HYDERABAD, India - Police killed three people after opening fire to break up religious clashes in southern India Wednesday, officers and reports said.

The violence broke out in the old quarter of Hyderabad, the capital city of Andhra Pradesh, which has a sizeable Muslim population. Trouble erupted after some people attacked houses and shops of a religious minority following rumours that a religious flag had been burnt. Security forces clamped a curfew on the area and the situation was under control, said police commissioner CV Anand. Police initially tried to break up the mob using sticks but then had to "open fire to disperse the clashing groups", Anand said.

The Press Trust of India (PTI) news agency said at least three people died in hospital of bullet wounds. The violence comes as India awaits the result Friday of a marathon general election in which the BJP of Hindu hardliner Narendra Modi is expected to sweep to power. Critics of Modi have voiced fears that a BJP victory could stoke religious tensions.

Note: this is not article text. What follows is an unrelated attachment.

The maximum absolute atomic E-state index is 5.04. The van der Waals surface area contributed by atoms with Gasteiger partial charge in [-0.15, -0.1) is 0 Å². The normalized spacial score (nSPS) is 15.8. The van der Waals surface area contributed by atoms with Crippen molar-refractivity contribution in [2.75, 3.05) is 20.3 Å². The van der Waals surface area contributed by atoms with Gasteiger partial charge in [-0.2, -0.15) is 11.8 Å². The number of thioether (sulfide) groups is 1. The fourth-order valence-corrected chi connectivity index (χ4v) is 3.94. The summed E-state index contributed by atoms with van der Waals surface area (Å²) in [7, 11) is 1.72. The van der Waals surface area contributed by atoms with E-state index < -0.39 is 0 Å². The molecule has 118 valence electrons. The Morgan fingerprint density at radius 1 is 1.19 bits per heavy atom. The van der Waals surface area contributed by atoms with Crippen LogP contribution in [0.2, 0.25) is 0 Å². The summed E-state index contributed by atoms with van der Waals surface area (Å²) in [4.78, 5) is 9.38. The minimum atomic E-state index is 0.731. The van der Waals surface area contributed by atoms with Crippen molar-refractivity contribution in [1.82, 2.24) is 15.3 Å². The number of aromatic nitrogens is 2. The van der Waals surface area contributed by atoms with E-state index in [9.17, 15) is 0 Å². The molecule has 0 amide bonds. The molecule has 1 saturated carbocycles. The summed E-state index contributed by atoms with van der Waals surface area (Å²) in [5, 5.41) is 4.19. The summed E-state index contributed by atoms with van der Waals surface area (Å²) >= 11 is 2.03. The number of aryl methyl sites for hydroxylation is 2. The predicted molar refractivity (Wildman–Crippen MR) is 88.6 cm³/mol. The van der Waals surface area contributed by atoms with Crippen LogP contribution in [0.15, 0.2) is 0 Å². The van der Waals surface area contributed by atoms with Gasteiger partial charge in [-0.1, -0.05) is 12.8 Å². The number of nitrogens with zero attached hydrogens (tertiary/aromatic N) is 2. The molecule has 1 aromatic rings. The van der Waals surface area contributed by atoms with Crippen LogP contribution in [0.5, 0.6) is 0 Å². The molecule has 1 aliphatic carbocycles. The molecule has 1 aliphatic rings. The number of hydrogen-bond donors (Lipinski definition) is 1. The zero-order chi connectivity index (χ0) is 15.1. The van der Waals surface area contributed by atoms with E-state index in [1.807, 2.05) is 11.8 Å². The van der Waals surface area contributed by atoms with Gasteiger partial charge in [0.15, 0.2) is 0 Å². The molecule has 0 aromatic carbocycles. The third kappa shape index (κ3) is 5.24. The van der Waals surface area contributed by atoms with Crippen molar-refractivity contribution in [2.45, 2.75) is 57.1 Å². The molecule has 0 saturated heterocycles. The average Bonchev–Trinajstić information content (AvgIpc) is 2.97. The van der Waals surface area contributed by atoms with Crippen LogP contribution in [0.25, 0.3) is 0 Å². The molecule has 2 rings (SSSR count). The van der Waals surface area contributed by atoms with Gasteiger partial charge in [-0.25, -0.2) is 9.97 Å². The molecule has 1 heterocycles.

Extra police and paramilitary forces were rushed to the area as shopkeepers around Hyderabad's historic Charminar monument downed shutters for fear of more violence. Police in India, which has been swept by deadly religious violence numerous times in the past, are sensitive about identifying communities involved in clashes. Hyderabad police declined to say who was involved in Wednesday's rioting.  Anand appealed to residents to cooperate with police in restoring peace. The last major episode of religious violence was reported in August 2013 in Muzaffarnagar district in the northern state of Uttar Pradesh.

At least 50 people were killed.